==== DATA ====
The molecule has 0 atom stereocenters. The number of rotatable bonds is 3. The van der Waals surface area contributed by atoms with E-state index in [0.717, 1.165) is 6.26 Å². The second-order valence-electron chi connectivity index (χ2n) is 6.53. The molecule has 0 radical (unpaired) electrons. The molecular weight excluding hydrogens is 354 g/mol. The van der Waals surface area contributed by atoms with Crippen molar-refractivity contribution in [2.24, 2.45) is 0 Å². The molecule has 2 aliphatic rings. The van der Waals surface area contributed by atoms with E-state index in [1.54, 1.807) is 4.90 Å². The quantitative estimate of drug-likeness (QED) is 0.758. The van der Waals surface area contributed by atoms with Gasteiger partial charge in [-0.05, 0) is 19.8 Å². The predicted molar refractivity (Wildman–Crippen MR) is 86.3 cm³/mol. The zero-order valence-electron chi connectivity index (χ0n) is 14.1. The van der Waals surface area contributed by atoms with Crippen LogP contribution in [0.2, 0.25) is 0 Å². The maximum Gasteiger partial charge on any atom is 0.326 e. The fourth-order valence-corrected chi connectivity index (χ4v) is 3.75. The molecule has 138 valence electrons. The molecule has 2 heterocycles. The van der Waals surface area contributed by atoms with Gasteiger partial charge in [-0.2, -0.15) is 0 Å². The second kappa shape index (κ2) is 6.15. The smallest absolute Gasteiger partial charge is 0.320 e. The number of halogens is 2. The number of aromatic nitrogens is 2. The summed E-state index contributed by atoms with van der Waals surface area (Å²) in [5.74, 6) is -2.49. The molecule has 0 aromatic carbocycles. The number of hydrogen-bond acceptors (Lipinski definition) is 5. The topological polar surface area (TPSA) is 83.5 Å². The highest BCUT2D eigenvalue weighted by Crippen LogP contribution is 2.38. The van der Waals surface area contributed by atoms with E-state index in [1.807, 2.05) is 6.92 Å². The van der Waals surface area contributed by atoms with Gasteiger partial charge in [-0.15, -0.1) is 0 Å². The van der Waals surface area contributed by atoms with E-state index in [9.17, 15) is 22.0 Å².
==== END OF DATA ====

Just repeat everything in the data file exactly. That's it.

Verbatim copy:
The molecule has 0 atom stereocenters. The number of rotatable bonds is 3. The van der Waals surface area contributed by atoms with E-state index in [0.717, 1.165) is 6.26 Å². The second-order valence-electron chi connectivity index (χ2n) is 6.53. The molecule has 0 radical (unpaired) electrons. The molecular weight excluding hydrogens is 354 g/mol. The van der Waals surface area contributed by atoms with Crippen molar-refractivity contribution in [2.24, 2.45) is 0 Å². The molecule has 2 aliphatic rings. The van der Waals surface area contributed by atoms with E-state index in [1.54, 1.807) is 4.90 Å². The quantitative estimate of drug-likeness (QED) is 0.758. The van der Waals surface area contributed by atoms with Gasteiger partial charge in [-0.05, 0) is 19.8 Å². The predicted molar refractivity (Wildman–Crippen MR) is 86.3 cm³/mol. The zero-order valence-electron chi connectivity index (χ0n) is 14.1. The van der Waals surface area contributed by atoms with Crippen LogP contribution in [0.2, 0.25) is 0 Å². The maximum Gasteiger partial charge on any atom is 0.326 e. The fourth-order valence-corrected chi connectivity index (χ4v) is 3.75. The molecule has 138 valence electrons. The molecule has 2 heterocycles. The van der Waals surface area contributed by atoms with Gasteiger partial charge in [-0.2, -0.15) is 0 Å². The second kappa shape index (κ2) is 6.15. The smallest absolute Gasteiger partial charge is 0.320 e. The number of halogens is 2. The number of aromatic nitrogens is 2. The summed E-state index contributed by atoms with van der Waals surface area (Å²) in [5.74, 6) is -2.49. The molecule has 0 aromatic carbocycles. The number of hydrogen-bond acceptors (Lipinski definition) is 5. The topological polar surface area (TPSA) is 83.5 Å². The highest BCUT2D eigenvalue weighted by Crippen LogP contribution is 2.38. The van der Waals surface area contributed by atoms with E-state index in [1.807, 2.05) is 6.92 Å². The van der Waals surface area contributed by atoms with Gasteiger partial charge in [-0.15, -0.1) is 0 Å². The van der Waals surface area contributed by atoms with E-state index in [9.17, 15) is 22.0 Å².